Q-561 — Mr. Rae (Toronto Centre) — With regard to the United Nations: (a) what recommendations has the Department of Foreign Affairs and International Trade (DFAIT) put forward to improve the United Nations’ effectiveness as an international tool; (b) what strategic reviews has DFAIT produced regarding the United Nations and Canada’s role within it; (c) what briefing papers has DFAIT received or produced regarding possible reforms to the United Nations emergency relief protocol; and (d) what recommendations has DFAIT put forward regarding possible reforms to the United Nations emergency relief protocol? — Sessional Paper No. 8555-403-561.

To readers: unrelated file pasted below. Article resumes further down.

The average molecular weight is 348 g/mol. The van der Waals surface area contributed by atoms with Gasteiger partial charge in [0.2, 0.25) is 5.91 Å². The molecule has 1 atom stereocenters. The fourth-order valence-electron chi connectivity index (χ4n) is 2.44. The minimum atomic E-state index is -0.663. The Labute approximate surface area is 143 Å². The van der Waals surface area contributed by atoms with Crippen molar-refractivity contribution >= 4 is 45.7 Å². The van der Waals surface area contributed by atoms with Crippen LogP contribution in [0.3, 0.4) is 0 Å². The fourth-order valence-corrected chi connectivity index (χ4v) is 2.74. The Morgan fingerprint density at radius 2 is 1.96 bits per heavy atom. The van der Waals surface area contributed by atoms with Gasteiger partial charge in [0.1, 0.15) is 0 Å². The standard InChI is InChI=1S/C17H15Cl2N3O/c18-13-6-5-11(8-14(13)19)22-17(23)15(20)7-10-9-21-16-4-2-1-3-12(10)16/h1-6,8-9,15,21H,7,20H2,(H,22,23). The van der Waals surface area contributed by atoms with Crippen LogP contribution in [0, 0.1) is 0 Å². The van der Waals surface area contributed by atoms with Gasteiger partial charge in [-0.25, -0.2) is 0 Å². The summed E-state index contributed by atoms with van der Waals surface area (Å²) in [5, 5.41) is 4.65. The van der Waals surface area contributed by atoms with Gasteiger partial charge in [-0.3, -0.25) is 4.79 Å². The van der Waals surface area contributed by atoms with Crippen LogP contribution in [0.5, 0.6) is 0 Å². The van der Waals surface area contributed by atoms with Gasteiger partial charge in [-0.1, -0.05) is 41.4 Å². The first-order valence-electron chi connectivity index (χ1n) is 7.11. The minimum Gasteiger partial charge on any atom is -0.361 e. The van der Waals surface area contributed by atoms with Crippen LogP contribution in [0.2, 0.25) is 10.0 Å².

Q-564 — Ms. Mathyssen (London—Fanshawe) — With regard to the October 29, 2010 announcement by Justice Canada entitled "Government of Canada takes concrete action regarding missing and murdered Aboriginal women": (a) what are the initiatives of this announcement; (b) what is the description of each federal initiative; (c) by fiscal year, how much of the $10 million mentioned in the announcement will be allocated to each initiative; (d) by fiscal year, what is the planned total federal funding contribution for each initiative; (e) by fiscal year and source of funding, what funding contribution for the initiatives will be provided by other stakeholders, including provinces and territories; (f) what federal departments or agencies are responsible for implementing the initiatives of the announcement; (g) are there any third parties that will be involved with these initiatives and how much funding will they receive; (h) what is the process for reporting on these initiatives; (i) what was the consultation process prior to launching these initiatives; (j) what was the process for selecting which organizations would receive funding under these initiatives; (k) what was Status of Women Canada's role in developing these initiatives; (l) what was Indian and Northern Affairs Canada's role in developing these initiatives; (m) what are the targets and benchmarks for each initiative; and (n) what is the result of the gender analysis conducted on these initiatives? — Sessional Paper No. 8555-403-564.